Barnlund Transactional Model of Communication
Dean Barnlund developed Barnland transactional model communication in 1970 to help interpret interpersonal communication, emphasizing that sending and receiving messages happens at once between two people.
The model has multiple layers and is a feedback system. Both parties provide constant feedback. Barnlund’s model is made up of public, private, and behavioral cues.
Public cues are those that are in the environment or can be man-made.
Private Cues include senses and can be verbal or non-verbal, while behavioral cues are concerned with behavior and can also be verbal and non-verbal.
Barnlund’s Transactional Model of Communication states that giving and receiving messages are reciprocal. This means that both communicators (the sender and the receiver) are responsible for the communication’s effect and effectiveness. People do not merely send meaning from one to the other then back again. They need to build a shared purpose of the message.
Besides, verbal and non-verbal behavioral cues, the environment, and noise are a part of the message. Barnlund broke down communication into two types: interpersonal (encoding and decoding messages within oneself) and intrapersonal (encoding and decoding messages with another). Furthermore, he established seven communication Assumptions.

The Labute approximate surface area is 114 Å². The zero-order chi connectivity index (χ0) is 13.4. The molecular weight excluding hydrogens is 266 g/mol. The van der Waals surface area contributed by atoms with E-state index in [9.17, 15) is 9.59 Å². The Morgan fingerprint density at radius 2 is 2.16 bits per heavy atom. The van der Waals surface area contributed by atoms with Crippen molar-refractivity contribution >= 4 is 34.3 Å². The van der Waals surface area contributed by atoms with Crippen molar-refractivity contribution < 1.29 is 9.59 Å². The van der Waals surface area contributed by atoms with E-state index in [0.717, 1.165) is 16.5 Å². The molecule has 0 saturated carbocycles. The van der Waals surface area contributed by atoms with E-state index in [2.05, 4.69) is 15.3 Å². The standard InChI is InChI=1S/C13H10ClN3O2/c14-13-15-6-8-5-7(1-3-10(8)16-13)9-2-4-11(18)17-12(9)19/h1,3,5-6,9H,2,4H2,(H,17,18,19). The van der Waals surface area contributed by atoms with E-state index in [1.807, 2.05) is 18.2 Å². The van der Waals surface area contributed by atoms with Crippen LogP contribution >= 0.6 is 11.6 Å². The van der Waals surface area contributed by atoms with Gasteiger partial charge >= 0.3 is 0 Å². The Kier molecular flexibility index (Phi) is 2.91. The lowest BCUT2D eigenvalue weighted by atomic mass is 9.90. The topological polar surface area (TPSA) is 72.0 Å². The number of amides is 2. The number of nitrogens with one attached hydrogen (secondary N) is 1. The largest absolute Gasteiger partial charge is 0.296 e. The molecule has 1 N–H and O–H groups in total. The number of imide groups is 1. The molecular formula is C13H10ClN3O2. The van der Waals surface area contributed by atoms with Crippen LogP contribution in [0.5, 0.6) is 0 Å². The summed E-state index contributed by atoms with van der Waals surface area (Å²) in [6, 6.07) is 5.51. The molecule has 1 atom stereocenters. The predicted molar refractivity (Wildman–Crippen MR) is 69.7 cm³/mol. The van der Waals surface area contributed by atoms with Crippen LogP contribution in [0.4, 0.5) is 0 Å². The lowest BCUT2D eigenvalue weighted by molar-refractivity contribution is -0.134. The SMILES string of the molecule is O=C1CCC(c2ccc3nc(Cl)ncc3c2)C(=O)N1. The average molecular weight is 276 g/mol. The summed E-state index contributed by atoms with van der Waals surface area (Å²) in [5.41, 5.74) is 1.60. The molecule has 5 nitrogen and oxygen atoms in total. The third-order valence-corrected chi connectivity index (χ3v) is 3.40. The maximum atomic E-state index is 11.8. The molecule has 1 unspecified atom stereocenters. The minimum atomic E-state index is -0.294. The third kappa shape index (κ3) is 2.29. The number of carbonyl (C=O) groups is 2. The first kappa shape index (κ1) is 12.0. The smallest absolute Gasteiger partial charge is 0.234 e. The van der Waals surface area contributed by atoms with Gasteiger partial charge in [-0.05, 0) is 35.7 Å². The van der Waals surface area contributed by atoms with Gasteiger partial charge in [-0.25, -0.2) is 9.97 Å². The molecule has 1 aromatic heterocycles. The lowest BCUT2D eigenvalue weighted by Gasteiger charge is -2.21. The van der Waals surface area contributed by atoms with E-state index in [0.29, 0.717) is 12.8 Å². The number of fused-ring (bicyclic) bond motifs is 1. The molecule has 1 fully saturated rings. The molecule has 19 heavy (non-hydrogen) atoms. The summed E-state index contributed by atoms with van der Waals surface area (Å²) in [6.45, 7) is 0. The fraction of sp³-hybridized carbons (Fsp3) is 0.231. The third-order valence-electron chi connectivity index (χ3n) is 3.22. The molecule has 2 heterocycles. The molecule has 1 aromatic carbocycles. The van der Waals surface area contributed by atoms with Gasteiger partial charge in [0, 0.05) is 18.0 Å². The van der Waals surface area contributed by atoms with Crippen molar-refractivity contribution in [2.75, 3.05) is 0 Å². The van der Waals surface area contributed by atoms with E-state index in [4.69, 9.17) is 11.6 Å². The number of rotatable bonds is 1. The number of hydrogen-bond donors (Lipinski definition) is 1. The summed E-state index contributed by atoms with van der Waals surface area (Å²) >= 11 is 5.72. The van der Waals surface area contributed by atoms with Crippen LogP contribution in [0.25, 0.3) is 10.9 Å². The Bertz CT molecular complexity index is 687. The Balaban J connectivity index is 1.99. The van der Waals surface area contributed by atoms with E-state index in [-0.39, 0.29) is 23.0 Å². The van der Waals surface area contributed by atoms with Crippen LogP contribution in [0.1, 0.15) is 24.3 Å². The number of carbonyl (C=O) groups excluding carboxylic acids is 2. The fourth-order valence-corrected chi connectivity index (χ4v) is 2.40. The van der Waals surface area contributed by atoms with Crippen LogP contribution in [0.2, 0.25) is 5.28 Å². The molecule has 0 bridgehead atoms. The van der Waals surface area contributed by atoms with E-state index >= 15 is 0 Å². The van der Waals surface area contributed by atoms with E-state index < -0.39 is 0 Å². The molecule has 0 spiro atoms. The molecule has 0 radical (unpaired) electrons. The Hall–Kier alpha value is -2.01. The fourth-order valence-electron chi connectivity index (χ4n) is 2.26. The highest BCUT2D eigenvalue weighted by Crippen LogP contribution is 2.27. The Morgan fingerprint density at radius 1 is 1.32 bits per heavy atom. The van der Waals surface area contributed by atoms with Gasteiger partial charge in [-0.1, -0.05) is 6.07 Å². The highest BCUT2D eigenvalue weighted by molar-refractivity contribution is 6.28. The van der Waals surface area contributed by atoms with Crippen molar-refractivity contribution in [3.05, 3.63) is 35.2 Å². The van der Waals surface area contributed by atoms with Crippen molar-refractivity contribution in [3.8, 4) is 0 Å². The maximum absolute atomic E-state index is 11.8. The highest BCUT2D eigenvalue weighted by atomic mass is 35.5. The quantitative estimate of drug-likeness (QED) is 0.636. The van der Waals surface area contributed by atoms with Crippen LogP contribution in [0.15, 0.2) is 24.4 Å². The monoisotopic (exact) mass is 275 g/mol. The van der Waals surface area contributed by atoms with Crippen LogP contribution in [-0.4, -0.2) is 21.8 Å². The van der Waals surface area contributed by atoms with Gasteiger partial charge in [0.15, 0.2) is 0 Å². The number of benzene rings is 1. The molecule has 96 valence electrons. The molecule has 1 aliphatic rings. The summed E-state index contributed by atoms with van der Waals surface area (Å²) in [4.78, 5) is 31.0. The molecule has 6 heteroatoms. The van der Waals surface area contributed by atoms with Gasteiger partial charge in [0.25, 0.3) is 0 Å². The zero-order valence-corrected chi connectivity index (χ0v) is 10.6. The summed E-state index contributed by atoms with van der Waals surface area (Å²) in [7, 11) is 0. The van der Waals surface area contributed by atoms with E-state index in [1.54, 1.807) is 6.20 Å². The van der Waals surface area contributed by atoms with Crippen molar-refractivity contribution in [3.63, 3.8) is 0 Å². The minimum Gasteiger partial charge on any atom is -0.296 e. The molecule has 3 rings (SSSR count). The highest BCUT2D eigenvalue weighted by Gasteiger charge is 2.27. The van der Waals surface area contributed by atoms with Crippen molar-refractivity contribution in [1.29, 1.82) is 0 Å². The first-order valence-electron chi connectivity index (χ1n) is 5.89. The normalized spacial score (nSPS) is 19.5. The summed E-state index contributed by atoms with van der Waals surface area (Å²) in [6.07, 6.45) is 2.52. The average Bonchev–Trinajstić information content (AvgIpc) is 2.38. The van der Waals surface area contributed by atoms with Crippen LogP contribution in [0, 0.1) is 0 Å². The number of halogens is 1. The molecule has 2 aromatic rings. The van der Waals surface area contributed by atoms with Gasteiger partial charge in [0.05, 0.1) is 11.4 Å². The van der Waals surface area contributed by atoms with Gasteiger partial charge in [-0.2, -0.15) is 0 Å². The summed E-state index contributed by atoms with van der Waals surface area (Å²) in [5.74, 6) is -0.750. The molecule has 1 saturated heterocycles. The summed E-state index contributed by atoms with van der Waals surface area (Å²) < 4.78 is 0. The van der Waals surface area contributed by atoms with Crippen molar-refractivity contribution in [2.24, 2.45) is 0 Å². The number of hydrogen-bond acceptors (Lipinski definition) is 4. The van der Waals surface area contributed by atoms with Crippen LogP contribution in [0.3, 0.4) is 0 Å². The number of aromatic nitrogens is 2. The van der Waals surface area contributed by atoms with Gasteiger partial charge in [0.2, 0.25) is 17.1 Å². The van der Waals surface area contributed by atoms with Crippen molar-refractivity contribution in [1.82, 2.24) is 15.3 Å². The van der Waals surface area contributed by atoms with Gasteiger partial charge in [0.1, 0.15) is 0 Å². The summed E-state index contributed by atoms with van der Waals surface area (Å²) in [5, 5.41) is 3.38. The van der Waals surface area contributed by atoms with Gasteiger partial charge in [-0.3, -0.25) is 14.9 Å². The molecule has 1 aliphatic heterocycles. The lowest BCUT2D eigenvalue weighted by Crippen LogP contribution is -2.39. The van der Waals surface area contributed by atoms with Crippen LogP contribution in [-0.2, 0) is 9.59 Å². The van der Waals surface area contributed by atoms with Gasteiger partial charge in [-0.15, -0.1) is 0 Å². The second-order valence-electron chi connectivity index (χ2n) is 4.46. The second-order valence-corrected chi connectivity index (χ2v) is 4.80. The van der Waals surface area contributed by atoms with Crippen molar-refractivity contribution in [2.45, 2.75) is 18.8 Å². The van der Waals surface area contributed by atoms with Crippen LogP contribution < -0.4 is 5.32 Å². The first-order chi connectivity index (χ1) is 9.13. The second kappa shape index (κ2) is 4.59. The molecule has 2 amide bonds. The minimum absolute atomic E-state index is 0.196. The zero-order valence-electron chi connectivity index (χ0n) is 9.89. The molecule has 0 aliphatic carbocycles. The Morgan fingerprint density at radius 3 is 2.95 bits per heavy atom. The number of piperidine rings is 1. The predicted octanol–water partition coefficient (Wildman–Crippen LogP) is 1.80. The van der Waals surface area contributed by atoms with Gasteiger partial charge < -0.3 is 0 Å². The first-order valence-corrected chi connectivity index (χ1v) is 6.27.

Barnlund Transactional Model of Communication Assumptions
- Communication is dynamic
- Communication is continuous
- Communication is circular
- Communication is unrepeatable
- Communication is complex
- Communication is irreversible
It is a shared understanding of the information expressed and exchanged in reaching mutual meaning regardless of human-human or human-computer interaction. It is a continuous process in which the roles of the sender, receiver, and the message in the interaction unfold.
Barnlund Transactional Model of Communication model describes ‘transaction’ as the ongoing and continuously changing communication process that is on sending and receiving messages is reciprocal as shown below.
The communicators (the sender and receiver) are responsible for the effect and effectiveness of the communication. They need to build a shared meaning of the message as each communicator acts as both sender and receiver simultaneously.